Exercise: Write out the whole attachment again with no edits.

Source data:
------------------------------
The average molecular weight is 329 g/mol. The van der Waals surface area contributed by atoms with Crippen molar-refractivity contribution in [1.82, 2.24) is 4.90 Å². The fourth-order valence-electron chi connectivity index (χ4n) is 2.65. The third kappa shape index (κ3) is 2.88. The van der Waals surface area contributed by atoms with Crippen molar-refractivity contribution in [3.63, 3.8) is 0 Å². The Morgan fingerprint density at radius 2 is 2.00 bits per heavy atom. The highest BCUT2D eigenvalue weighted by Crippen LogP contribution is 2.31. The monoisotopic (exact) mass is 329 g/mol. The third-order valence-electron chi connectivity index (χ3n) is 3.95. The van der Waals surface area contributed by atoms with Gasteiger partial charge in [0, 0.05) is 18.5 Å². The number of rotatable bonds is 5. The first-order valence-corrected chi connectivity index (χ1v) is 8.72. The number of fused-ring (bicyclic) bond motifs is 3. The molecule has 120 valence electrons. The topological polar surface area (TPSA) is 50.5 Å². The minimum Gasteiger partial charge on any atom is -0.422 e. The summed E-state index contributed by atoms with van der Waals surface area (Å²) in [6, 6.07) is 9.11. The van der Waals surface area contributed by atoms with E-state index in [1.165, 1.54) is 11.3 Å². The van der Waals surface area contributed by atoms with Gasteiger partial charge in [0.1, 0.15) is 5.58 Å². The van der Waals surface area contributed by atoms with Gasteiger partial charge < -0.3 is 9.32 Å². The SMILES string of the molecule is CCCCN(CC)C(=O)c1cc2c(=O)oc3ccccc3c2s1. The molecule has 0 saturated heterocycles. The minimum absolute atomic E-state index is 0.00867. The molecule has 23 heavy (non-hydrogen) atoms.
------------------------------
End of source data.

The average molecular weight is 329 g/mol. The van der Waals surface area contributed by atoms with Crippen molar-refractivity contribution in [1.82, 2.24) is 4.90 Å². The fourth-order valence-electron chi connectivity index (χ4n) is 2.65. The third kappa shape index (κ3) is 2.88. The van der Waals surface area contributed by atoms with Crippen molar-refractivity contribution in [3.63, 3.8) is 0 Å². The Morgan fingerprint density at radius 2 is 2.00 bits per heavy atom. The highest BCUT2D eigenvalue weighted by Crippen LogP contribution is 2.31. The monoisotopic (exact) mass is 329 g/mol. The third-order valence-electron chi connectivity index (χ3n) is 3.95. The van der Waals surface area contributed by atoms with Gasteiger partial charge in [0, 0.05) is 18.5 Å². The number of rotatable bonds is 5. The first-order valence-corrected chi connectivity index (χ1v) is 8.72. The number of fused-ring (bicyclic) bond motifs is 3. The molecule has 120 valence electrons. The topological polar surface area (TPSA) is 50.5 Å². The minimum Gasteiger partial charge on any atom is -0.422 e. The summed E-state index contributed by atoms with van der Waals surface area (Å²) in [6, 6.07) is 9.11. The van der Waals surface area contributed by atoms with E-state index in [1.165, 1.54) is 11.3 Å². The van der Waals surface area contributed by atoms with Gasteiger partial charge in [0.1, 0.15) is 5.58 Å². The van der Waals surface area contributed by atoms with Gasteiger partial charge < -0.3 is 9.32 Å². The SMILES string of the molecule is CCCCN(CC)C(=O)c1cc2c(=O)oc3ccccc3c2s1. The molecule has 0 saturated heterocycles. The minimum absolute atomic E-state index is 0.00867. The molecule has 23 heavy (non-hydrogen) atoms.